A study by the Centre for Youth & Criminal Justice (CYCJ) has found better relationships between the police and young people, wider support for residential workers and clearer communication could reduce the criminalisation of young people in care.
‘“Between a rock and a hard place”: Responses to Offending in Residential Childcare’ highlights the multitude of factors and influences on decision making by residential staff when faced with offending behaviour.
The study gathered data about police involvement for challenging and offending behaviour by young people in children’s houses; explored how practitioners make the decision to involve the police in incidents; and documented what formal policies are in place within each local authority to aid decision making.
There have been concerns that the criminal justice system may have been used for behaviour that would not normally lead to police contact if a child was living at home. Recent Howard League research across England and Wales has identified that young people in care are far more likely to be criminalised than their non-looked after peers. As a consequence of this, individuals in young offenders’ institutions and prisons are disproportionately more likely to have been care experienced.
The report makes suggestions for areas where improvements can be made and raises issues of concern, particularly around charges for vandalism within children’s homes. It also acknowledges the complexity, dilemmas and tensions involved in decision making for staff, and that despite efforts made by residential staff to give children in care as ‘normal’ a home life as possible, they are often caught ‘between a rock and a hard place’.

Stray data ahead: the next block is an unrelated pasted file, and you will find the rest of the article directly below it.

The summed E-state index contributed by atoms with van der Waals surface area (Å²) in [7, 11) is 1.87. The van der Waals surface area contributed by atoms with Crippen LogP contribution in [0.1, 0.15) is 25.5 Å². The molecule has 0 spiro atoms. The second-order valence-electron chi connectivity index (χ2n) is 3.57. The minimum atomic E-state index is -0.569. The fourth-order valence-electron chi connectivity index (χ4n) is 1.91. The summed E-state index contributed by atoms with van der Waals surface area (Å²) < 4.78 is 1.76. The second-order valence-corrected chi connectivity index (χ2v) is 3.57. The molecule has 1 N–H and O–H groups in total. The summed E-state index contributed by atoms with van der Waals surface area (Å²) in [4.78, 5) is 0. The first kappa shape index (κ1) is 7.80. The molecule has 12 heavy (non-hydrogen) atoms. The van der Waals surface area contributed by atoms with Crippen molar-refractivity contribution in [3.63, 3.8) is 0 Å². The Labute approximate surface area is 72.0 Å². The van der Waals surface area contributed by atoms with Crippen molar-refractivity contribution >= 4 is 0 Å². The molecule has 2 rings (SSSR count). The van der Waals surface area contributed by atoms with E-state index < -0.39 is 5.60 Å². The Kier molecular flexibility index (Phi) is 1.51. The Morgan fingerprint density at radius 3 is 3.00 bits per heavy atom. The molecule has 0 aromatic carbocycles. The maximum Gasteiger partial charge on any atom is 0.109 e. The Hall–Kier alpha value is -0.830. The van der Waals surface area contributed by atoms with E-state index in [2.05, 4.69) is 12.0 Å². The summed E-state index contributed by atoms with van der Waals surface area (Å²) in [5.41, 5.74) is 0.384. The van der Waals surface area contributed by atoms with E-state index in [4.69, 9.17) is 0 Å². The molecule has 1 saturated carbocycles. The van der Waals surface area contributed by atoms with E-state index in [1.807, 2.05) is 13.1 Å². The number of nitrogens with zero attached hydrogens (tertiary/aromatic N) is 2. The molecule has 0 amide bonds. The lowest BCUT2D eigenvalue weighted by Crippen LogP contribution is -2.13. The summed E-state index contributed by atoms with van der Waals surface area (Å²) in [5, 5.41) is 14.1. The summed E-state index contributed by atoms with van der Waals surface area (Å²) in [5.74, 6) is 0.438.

- Police involvement being the last resort by residential child care workers in responding to offending
- Building relationships, both between police and residential staff and with young people
- Providing young people with clear and accurate information on the impact of offences dealt with via the Children’s Hearings System as well as the courts
- Exploring bail support with young people to ensure everything possible is being done to support them in complying with their bail conditions
- Ensuring residential workers have access to a wide range of formal and informal support and intensive training
Duncan Dunlop, CEO of Who Cares? Scotland, which works with care experienced young people and care leavers, said:
“We take children into care to give them the love and stability they deserve. We should be providing them with the family life they need in order to thrive; family life that should not involve unnecessary criminalisation and engagement with police.
“Who Cares? Scotland welcomes this new research from the Centre for Youth & Criminal Justice. As an organisation that provides independent advocacy to care experienced young people, we are all too aware of this issue and the future impact that criminalisation can have on them. We wholeheartedly agree with CYCJ’s recommendation that police involvement should always be the very last resort. Professionals must not focus solely on behaviour and instead, should address the experiences that underpin the young person’s actions. Care experienced young people deserve love, not punishment.”
Claire Lightowler, Director of CYCJ, said:
“This valuable research highlights just how complex the issue of dealing with offending behaviour in a looked after environment is – especially for the residential staff who have to deal with the dilemmas, tensions and potential implications for the young person’s outcomes. Above all, it clearly demonstrates the vital importance of relationships and relationship-based practice.
“We hope that this study will help achieve a better understanding of the issues involved in the criminalisation of looked after young people, and that the recommendations made can contribute to better outcomes.”